5 signs that it’s time to refresh your website
Keeping your website current and fresh means more than creating new blog posts occasionally. The following tips will give many a deeper understanding of the different, sometimes invisible indicators that website work is required.
It might seem like just yesterday you went through the motions of having a website created for your small business, but all too often business owners adopt the cycle of buying a new website for X amount of dollars, and paying for hosting to the web designer for the life of the site, but not updating the content or look for months or years at a time.
The first point on this list applies universally, and is the #1 red flag that you must overhaul your company’s website.
1. Not on a Web2.0 platform
Most small businesses who set up a website between 2000 and 2005 (and for years before and after) hired somebody who wrote straight HTML, CSS, Java and ASP, or used a design program like Adobe Dreamweaver or Microsoft Frontpage. A solid site built on plain vanilla HTML 3+ just cannot compete on an SEO level with modern PHP based platforms like WordPress, Joomla and Drupal. The features natively supported by the big open-source content management systems has become so robust, that out of the box websites are equipped with everything needed to publish an easily usable, updatable, redesignable marketing tool for your small business. Mixed with the plugin repositories growing nearly as quickly as the Google Play Store, you have very inexpensive, feature rich and user friendly websites being set up by your competition.
When you set up your website, did you notice a slow rise in business which has recently tapered off? Depending on your business this could mean fewer quotation requests, less e-commerce conversions, or less subscribers. If a once solid performing website is now no longer a generator of business leads, contact a web designer immediately! Your website simply needs a refresh. Hopefully you’ve been on Google Analytics or another traffic tracker that can lay out daily, weekly, monthly and annual trends in visitor behaviors, that will illustrate your needs in an easy to understand manner. The exact cause of traffic drops can range from stale content that has become repetitious in nature or your competitors marketing of their own websites simply besting your own efforts, to more serious issues such as malware infection or other poor web reputation problems for your business.
3. Ease of Use
Ease of use is a prett broad term, but to the customer it shows that you both understand your business and care about your customers. A website with broken images, difficult to follow alignment/formatting, spelling mistakes and 404 pages popping up on multiple links does not foster an image of professionalism to prospective customers. Any issues that are causing your website from looking and acting anything less than perfect need to be resolved. A great tip to ponder after you’re done sharing this article – are you consistently asked the same questions by your customers? If so, get those answers online!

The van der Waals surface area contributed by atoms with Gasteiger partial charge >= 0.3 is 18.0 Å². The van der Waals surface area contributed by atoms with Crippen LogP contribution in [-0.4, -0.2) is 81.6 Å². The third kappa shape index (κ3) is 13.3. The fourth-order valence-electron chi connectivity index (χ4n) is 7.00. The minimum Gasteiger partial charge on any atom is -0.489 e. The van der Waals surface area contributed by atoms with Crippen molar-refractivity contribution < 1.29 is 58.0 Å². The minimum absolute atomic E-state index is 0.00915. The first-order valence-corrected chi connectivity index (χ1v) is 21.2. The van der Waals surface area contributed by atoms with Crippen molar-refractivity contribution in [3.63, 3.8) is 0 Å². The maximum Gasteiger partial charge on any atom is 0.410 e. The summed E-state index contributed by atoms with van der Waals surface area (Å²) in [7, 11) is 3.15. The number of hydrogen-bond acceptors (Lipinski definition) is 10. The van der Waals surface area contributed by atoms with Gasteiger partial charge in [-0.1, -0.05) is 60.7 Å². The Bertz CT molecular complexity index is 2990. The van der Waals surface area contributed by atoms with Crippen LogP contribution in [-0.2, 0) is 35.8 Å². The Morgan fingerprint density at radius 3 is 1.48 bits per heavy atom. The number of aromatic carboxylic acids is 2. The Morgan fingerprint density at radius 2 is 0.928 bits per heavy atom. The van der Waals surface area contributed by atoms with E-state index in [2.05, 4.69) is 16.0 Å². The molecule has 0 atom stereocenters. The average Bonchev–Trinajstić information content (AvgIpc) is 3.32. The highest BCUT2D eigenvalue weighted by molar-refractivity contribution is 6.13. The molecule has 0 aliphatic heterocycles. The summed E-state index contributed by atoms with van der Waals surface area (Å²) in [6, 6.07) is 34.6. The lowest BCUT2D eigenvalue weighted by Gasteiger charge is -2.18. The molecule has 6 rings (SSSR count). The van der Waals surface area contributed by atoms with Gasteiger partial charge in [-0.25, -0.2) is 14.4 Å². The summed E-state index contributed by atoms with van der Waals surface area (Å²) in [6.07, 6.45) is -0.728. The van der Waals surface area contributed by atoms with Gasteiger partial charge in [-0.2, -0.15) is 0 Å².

4. Anonymous Email use for business
You bought www.yourcompany.com and have renewed it year after year, your website is working, but your email address is still firstname.lastname@example.org. Nothing turns a buyer off like getting a business card, and seeing a hotmail, gmail, yahoo or other free email provider’s domain name. Move yourself, and your staff, over to professional, personalized @yourcompany.com email addresses. Your image as an organized, up to date business will improve dramatically.
5. Social Media Indicators
A good social media campaign starts with a good website. Your customers will find your website before your social page about 75% of the time, but more customers will receive news from your Facebook, Twitter and Google+ accounts than those subscribing directly to your website, or signing up for your newsletter. Your social media accounts need to convey all the same information as your website, have regular contact with followers, promptly respond to inquiries posed to the social account, and have a growing base of followers. If any of these parts of your social machine fall short, you need to devote a bit more time to a system that works for your schedule, or consider assigning social media duty to an employee.
Your website’s look, feel, load time, performance and associated social media pages are all great ways to take a pulse on how the public sees your company – if you know the signs to look for! Keep up to date with hot tips to market your small business, or if you’ve already decided that it’s time for you – get your web designer on the phone.
Remember, every dollar spent on your website is a dollar invested in the future of your business!